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By boat or by foot the Richmond Canal Walk is a beautiful and educational experience. Take a guided tour or learn about the site on your own. Trek through wooden steps, cobbled streets, and dirt trails - you certainly won't be bored with all of the pathways this walk offers. Brass disks embedded in the sidewalk, maps, photos and artifacts note historical events and people associated with the canals and locks.
The canal that was built to favor the passengers who traveled through the water ways was the James River and Kanawha Canal. Although frequently destroyed by the floods, the canal stood still in its appearance and continues to serve the passengers. This canal is spread over 138 acres (56 hectares) and is a great visiting place for the tourists. If you are still debating whether or not to visit, keep in mind that it is listed on the register of National Historic Places in the year 1971. The public pathway is open 24 hours a day, 365 days a year.
In the 1880s, Lewis Ginter, a wealthy businessman, opened a resort on this land just northwest of Richmond. An avid gardener, he planted and cared for much of the foliage that still thrives in the park today. Upon his death, the property passed to his niece who opened a hospice for children in Ginter's home. She also cultivated the gardens and imported several rare plants. The land is now operated by the city as a botanical garden. Explore the Victorian garden, nature trails and the home, and perhaps stop at the Tea House for lunch.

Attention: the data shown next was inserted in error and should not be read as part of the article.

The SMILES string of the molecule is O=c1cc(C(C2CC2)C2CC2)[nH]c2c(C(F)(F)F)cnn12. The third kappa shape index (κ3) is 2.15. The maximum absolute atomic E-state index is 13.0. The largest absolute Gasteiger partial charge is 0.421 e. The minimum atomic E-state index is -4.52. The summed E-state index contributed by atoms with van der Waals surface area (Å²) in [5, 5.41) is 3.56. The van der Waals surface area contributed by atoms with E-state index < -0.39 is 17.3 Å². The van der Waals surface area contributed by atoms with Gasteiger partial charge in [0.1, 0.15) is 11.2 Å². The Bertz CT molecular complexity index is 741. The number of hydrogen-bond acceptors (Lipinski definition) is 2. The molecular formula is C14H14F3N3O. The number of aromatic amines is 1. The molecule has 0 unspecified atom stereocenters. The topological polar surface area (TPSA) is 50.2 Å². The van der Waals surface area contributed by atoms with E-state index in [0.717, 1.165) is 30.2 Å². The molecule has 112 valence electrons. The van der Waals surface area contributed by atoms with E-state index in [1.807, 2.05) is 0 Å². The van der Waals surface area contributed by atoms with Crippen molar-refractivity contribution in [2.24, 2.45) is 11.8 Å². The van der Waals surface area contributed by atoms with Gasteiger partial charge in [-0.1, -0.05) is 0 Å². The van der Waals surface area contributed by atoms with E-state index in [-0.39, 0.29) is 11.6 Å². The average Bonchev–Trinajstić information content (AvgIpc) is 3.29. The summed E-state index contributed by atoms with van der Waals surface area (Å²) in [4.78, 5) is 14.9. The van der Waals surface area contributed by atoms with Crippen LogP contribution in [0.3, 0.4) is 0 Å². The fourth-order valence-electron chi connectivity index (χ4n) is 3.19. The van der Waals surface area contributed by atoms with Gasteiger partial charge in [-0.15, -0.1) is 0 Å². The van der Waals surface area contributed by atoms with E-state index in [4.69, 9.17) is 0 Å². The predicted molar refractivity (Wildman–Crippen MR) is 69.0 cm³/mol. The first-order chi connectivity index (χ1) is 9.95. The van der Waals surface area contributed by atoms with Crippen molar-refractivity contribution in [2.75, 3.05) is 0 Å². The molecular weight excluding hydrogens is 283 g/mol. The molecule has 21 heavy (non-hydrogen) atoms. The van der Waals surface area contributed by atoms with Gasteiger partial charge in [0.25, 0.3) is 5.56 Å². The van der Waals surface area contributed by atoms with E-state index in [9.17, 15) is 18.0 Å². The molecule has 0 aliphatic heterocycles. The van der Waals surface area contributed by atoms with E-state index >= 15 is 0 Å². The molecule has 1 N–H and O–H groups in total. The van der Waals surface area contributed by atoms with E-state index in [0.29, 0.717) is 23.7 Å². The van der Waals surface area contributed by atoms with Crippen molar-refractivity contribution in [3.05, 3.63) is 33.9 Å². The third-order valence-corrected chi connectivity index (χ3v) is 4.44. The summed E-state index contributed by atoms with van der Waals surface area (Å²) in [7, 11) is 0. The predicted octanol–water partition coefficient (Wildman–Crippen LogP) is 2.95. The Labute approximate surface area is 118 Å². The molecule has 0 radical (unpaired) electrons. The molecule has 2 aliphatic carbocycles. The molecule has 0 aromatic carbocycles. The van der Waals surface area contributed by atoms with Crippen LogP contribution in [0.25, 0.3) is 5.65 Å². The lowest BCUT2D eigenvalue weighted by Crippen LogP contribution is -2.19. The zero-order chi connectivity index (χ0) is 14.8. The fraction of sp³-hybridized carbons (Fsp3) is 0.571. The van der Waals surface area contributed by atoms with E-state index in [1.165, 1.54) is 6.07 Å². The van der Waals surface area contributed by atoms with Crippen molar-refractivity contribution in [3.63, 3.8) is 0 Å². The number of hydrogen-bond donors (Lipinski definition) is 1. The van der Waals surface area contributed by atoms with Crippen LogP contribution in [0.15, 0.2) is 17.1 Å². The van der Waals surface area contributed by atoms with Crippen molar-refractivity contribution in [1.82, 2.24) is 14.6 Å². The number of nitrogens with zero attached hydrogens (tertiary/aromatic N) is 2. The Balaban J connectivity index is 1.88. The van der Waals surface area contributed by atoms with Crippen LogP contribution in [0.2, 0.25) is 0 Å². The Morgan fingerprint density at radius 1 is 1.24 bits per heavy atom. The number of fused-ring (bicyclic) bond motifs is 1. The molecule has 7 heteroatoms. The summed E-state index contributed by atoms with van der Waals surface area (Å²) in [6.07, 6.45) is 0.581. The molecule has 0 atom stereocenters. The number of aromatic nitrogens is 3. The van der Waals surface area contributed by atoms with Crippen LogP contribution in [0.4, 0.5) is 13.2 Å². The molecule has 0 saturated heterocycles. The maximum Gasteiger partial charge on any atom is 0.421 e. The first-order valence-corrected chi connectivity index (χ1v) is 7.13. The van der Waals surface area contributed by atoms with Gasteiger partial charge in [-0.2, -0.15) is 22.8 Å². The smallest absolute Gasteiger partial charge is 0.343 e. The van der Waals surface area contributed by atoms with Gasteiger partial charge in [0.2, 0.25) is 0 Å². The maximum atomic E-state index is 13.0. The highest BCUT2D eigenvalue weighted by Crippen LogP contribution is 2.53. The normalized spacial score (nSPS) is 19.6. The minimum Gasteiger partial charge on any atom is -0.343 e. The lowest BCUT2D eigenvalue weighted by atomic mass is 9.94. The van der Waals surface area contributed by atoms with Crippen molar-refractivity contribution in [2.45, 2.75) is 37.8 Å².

Richmond commands much importance till today, for it served as the capital of the Confederate States of America, and an integral site during the course of the Civil War. Spanning 3,629.2 acres (14.68 square kilometers) along Virginia's coastal expanse, this historic park bears a string of nationally-significant sites including the Chimborazo Hospital, Fort Harrison, Drewry's Bluff, Tradegar Iron Works, Cold Harbor and a smattering of fortified and military remnants. The park is further accentuated by verdant, open meadows, where a melange of mammals rove along expansive, old-growth forests. It is as if the glory of the valiant Virginian soldiers yet lingers across this site, a stirring chapter which, in more than ways one, determined the fate of the country.
Spanning an impressive 7950 acres (3217.25-hectares), Pocahontas State Park is a breathtaking forested expanse. The park is named after the legendary Native American figure and offers thrilling outdoor pursuits within its dramatic landscapes. More than 58 miles of trails entice hikers and mountain bikers of all abilities, while fishing opportunities abound in the abundant waters of the park's two lakes. Swift Creek Lake, the larger of the two, is also available seasonally for kayaking, paddling and canoeing. Other points of interest within the park include the Civilian Conservation Corps Museum and the Aqua Center, a fun family destination, with pools, water-slides and a wet deck.